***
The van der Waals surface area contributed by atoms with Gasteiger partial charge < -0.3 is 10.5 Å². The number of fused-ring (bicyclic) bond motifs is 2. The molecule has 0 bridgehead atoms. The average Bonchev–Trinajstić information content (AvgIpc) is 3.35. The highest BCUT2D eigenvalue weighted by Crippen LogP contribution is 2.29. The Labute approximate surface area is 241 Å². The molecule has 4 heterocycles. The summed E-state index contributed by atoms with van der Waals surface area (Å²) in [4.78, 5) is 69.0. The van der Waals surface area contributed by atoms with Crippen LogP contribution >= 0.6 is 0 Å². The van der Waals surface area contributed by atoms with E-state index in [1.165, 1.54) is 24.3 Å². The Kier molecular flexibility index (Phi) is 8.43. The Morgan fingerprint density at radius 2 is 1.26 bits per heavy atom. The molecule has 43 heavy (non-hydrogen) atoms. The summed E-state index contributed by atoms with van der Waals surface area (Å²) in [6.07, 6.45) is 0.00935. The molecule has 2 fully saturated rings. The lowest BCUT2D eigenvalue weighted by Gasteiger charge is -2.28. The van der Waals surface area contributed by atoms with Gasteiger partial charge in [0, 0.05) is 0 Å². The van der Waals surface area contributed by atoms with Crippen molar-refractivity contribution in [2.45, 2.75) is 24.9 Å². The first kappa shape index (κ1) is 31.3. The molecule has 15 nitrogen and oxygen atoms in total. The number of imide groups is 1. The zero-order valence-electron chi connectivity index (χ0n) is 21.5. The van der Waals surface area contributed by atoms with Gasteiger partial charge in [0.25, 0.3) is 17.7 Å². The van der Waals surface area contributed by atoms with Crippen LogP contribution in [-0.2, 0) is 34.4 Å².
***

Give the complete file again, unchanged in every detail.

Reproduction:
The van der Waals surface area contributed by atoms with Gasteiger partial charge < -0.3 is 10.5 Å². The number of fused-ring (bicyclic) bond motifs is 2. The molecule has 0 bridgehead atoms. The average Bonchev–Trinajstić information content (AvgIpc) is 3.35. The highest BCUT2D eigenvalue weighted by Crippen LogP contribution is 2.29. The Labute approximate surface area is 241 Å². The molecule has 4 heterocycles. The summed E-state index contributed by atoms with van der Waals surface area (Å²) in [4.78, 5) is 69.0. The van der Waals surface area contributed by atoms with Crippen LogP contribution >= 0.6 is 0 Å². The van der Waals surface area contributed by atoms with E-state index in [1.165, 1.54) is 24.3 Å². The Kier molecular flexibility index (Phi) is 8.43. The Morgan fingerprint density at radius 2 is 1.26 bits per heavy atom. The molecule has 43 heavy (non-hydrogen) atoms. The summed E-state index contributed by atoms with van der Waals surface area (Å²) in [6.07, 6.45) is 0.00935. The molecule has 2 fully saturated rings. The lowest BCUT2D eigenvalue weighted by Gasteiger charge is -2.28. The van der Waals surface area contributed by atoms with Gasteiger partial charge in [0, 0.05) is 0 Å². The van der Waals surface area contributed by atoms with Crippen molar-refractivity contribution in [2.45, 2.75) is 24.9 Å². The first kappa shape index (κ1) is 31.3. The molecule has 15 nitrogen and oxygen atoms in total. The number of imide groups is 1. The zero-order valence-electron chi connectivity index (χ0n) is 21.5. The van der Waals surface area contributed by atoms with Gasteiger partial charge in [0.25, 0.3) is 17.7 Å². The van der Waals surface area contributed by atoms with Crippen LogP contribution in [-0.2, 0) is 34.4 Å².